A RIVAL SCOUT SIZES UP THE METS
They keep moving the fences in for David Wright, and they'll keep doing it until he can actually hit some home runs. But with the pitching they have, I'd move the fences back as far as possible and just outpitch and outdefense teams.... Matt Harvey looks like he hasn't skipped a beat. There's going to be some normal recovery from Tommy John. I expect him to struggle a little with the feel for his secondary pitches. Next year is probably the year he becomes a Cy Young candidate—but he could still dominate this year.... Jacob deGrom is so athletic and his delivery works so well.... They have kids who could contribute down the stretch, like Noah Syndergaard, Steven Matz, Rafael Montero. They can also be pieces to trade this summer if the team is in it.... It's not a bad offense. If there's a guy who's going to take the next step, it's Travis d'Arnaud. Last year he kind of strutted around, like he was saying, I'm a New York star of the future, I'm the s---. He got humbled—he went down and made some adjustments, using the field more.... Last year Lucas Duda emerged as a legitimate bat in the middle of the lineup. And new hitting coach Kevin Long should be a good influence on Curtis Granderson....Daniel Murphy could win a batting title someday (though he isn't winning a Gold Glove ever), and Michael Cuddyer is overpaid but a good fit in the ballpark—he knows how to use the big part of the field.... It comes down to the health of Harvey and Wright. If they play a full season? This team can sneak into a wild card.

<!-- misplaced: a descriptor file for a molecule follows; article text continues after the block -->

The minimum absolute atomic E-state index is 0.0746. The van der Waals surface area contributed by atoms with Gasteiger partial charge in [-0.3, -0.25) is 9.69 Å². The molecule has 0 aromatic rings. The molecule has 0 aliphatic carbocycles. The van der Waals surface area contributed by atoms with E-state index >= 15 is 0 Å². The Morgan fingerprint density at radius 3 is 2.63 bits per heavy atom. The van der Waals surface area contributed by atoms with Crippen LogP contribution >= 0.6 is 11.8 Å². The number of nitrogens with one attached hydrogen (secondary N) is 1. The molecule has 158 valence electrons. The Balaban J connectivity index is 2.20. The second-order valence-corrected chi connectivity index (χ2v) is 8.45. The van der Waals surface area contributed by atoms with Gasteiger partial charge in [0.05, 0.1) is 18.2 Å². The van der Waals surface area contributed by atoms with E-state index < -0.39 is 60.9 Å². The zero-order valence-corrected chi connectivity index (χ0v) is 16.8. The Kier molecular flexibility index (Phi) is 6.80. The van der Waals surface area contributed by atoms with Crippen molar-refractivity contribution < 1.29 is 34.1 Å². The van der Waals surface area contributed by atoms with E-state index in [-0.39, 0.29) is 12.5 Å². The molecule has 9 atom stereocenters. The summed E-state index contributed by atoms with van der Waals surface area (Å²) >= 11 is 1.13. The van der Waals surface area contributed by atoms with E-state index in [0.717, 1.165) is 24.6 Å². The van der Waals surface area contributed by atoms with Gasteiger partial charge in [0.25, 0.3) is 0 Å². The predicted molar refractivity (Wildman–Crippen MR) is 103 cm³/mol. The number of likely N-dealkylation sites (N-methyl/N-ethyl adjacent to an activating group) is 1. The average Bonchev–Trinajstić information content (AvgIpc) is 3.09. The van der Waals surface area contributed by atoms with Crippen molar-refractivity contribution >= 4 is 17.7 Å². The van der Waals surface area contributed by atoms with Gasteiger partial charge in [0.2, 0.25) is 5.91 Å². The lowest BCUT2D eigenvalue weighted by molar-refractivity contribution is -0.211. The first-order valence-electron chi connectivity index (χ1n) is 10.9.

Matt Harvey's return to the mound, almost 17 months after Tommy John surgery, was one of the best moments of the Mets' spring. For all the excitement about the Dark Knight of Gotham's comeback, however, New York should be cautious. The Mets are a distinct long shot to win the NL East this year, at best just another team in the deep NL wild-card mix. Their window really opens in 2016, and having Harvey put up a No. 1 starter performance with a No. 1 starter workload will be a big part of any championship plans. For 2015, they can ease off him a bit, shoot for something short of a full season—say around 27 starts—with an eye toward turning him loose the following year. There's no reason to push the 26-year-old ace, who has never thrown even 180 innings in a season, when the Mets are projected to be around .500. Save those bullets for boosting the team from 86 to 88 wins later, rather than from 81 to 83 now.
LEAGUE RANK 9
MANAGER TERRY COLLINS 5TH SEASON WITH METS
2015 PROJECTED STATISTICS BY ROTOWIRE.COM
ROB FOLDY/GETTY IMAGES (HARVEY)